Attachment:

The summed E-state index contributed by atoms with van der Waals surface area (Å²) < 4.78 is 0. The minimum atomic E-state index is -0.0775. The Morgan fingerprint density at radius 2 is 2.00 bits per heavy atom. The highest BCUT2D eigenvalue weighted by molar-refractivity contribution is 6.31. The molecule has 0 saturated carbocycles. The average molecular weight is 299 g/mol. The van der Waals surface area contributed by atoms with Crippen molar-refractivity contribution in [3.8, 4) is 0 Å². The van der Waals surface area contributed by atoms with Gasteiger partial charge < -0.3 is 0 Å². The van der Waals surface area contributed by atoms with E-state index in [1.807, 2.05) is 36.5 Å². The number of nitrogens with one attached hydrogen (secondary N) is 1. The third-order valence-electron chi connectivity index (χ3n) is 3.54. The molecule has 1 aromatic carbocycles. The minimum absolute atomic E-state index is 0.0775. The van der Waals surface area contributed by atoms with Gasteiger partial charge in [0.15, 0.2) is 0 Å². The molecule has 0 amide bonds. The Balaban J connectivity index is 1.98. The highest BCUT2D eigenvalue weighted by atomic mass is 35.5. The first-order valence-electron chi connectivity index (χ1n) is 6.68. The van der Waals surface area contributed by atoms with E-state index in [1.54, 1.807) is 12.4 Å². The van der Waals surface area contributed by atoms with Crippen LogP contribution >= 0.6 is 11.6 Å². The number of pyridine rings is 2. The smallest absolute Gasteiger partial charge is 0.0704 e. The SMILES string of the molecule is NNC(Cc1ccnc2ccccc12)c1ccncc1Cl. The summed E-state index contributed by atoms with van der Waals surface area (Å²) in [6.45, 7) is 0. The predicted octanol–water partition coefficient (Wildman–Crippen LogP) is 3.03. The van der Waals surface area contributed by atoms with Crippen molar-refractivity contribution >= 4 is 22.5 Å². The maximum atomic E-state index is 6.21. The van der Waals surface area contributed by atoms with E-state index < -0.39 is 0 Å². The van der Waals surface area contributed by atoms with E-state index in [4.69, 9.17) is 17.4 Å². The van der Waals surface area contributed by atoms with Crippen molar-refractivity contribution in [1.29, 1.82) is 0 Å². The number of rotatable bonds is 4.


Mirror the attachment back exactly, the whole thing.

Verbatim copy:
The summed E-state index contributed by atoms with van der Waals surface area (Å²) < 4.78 is 0. The minimum atomic E-state index is -0.0775. The Morgan fingerprint density at radius 2 is 2.00 bits per heavy atom. The highest BCUT2D eigenvalue weighted by molar-refractivity contribution is 6.31. The molecule has 0 saturated carbocycles. The average molecular weight is 299 g/mol. The van der Waals surface area contributed by atoms with Crippen molar-refractivity contribution in [3.8, 4) is 0 Å². The van der Waals surface area contributed by atoms with Gasteiger partial charge < -0.3 is 0 Å². The van der Waals surface area contributed by atoms with E-state index in [1.807, 2.05) is 36.5 Å². The number of nitrogens with one attached hydrogen (secondary N) is 1. The third-order valence-electron chi connectivity index (χ3n) is 3.54. The molecule has 1 aromatic carbocycles. The minimum absolute atomic E-state index is 0.0775. The van der Waals surface area contributed by atoms with Gasteiger partial charge in [0.15, 0.2) is 0 Å². The molecule has 0 amide bonds. The Balaban J connectivity index is 1.98. The highest BCUT2D eigenvalue weighted by atomic mass is 35.5. The first-order valence-electron chi connectivity index (χ1n) is 6.68. The van der Waals surface area contributed by atoms with E-state index in [1.54, 1.807) is 12.4 Å². The van der Waals surface area contributed by atoms with Crippen LogP contribution >= 0.6 is 11.6 Å². The number of pyridine rings is 2. The smallest absolute Gasteiger partial charge is 0.0704 e. The SMILES string of the molecule is NNC(Cc1ccnc2ccccc12)c1ccncc1Cl. The summed E-state index contributed by atoms with van der Waals surface area (Å²) in [6.45, 7) is 0. The predicted octanol–water partition coefficient (Wildman–Crippen LogP) is 3.03. The van der Waals surface area contributed by atoms with Crippen molar-refractivity contribution >= 4 is 22.5 Å². The maximum atomic E-state index is 6.21. The van der Waals surface area contributed by atoms with E-state index < -0.39 is 0 Å². The van der Waals surface area contributed by atoms with E-state index in [4.69, 9.17) is 17.4 Å². The van der Waals surface area contributed by atoms with Crippen molar-refractivity contribution in [1.29, 1.82) is 0 Å². The number of rotatable bonds is 4.